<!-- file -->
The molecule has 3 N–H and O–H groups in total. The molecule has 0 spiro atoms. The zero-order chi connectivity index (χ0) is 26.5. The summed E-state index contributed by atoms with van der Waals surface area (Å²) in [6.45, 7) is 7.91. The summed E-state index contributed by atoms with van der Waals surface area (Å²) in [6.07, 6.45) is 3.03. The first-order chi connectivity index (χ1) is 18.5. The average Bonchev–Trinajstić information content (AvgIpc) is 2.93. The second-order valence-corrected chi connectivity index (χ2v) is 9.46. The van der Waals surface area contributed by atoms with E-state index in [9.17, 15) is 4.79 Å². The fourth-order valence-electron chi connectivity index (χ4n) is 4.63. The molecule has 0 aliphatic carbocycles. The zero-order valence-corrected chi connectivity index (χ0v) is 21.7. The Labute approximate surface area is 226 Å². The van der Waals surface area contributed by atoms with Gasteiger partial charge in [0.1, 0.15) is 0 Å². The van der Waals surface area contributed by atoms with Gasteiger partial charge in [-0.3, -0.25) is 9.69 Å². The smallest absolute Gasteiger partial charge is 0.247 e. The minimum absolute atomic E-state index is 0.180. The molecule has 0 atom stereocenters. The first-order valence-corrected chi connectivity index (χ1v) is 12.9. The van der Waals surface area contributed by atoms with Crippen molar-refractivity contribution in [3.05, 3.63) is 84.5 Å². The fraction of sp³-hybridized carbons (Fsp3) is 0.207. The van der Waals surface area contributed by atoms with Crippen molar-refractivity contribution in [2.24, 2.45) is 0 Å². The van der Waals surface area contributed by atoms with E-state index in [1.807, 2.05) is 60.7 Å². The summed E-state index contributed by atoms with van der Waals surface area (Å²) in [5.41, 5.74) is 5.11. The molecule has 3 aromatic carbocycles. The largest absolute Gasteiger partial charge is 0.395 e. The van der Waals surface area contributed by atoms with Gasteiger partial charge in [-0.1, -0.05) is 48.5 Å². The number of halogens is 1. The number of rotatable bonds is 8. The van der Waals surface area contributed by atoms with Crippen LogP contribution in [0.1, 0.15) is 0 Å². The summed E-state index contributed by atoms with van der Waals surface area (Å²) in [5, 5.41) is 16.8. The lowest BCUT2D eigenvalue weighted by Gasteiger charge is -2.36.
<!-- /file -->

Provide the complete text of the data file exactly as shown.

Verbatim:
The molecule has 3 N–H and O–H groups in total. The molecule has 0 spiro atoms. The zero-order chi connectivity index (χ0) is 26.5. The summed E-state index contributed by atoms with van der Waals surface area (Å²) in [6.45, 7) is 7.91. The summed E-state index contributed by atoms with van der Waals surface area (Å²) in [6.07, 6.45) is 3.03. The first-order chi connectivity index (χ1) is 18.5. The average Bonchev–Trinajstić information content (AvgIpc) is 2.93. The second-order valence-corrected chi connectivity index (χ2v) is 9.46. The van der Waals surface area contributed by atoms with E-state index in [9.17, 15) is 4.79 Å². The fourth-order valence-electron chi connectivity index (χ4n) is 4.63. The molecule has 0 aliphatic carbocycles. The zero-order valence-corrected chi connectivity index (χ0v) is 21.7. The Labute approximate surface area is 226 Å². The van der Waals surface area contributed by atoms with Gasteiger partial charge in [0.1, 0.15) is 0 Å². The van der Waals surface area contributed by atoms with Gasteiger partial charge in [-0.3, -0.25) is 9.69 Å². The smallest absolute Gasteiger partial charge is 0.247 e. The minimum absolute atomic E-state index is 0.180. The molecule has 0 atom stereocenters. The first-order valence-corrected chi connectivity index (χ1v) is 12.9. The van der Waals surface area contributed by atoms with Crippen molar-refractivity contribution in [3.05, 3.63) is 84.5 Å². The fraction of sp³-hybridized carbons (Fsp3) is 0.207. The van der Waals surface area contributed by atoms with Crippen molar-refractivity contribution in [2.24, 2.45) is 0 Å². The van der Waals surface area contributed by atoms with E-state index in [1.807, 2.05) is 60.7 Å². The summed E-state index contributed by atoms with van der Waals surface area (Å²) in [5.41, 5.74) is 5.11. The molecule has 3 aromatic carbocycles. The largest absolute Gasteiger partial charge is 0.395 e. The van der Waals surface area contributed by atoms with Gasteiger partial charge in [-0.1, -0.05) is 48.5 Å². The number of halogens is 1. The number of rotatable bonds is 8. The van der Waals surface area contributed by atoms with Crippen LogP contribution in [0.1, 0.15) is 0 Å². The summed E-state index contributed by atoms with van der Waals surface area (Å²) in [5, 5.41) is 16.8. The lowest BCUT2D eigenvalue weighted by Gasteiger charge is -2.36.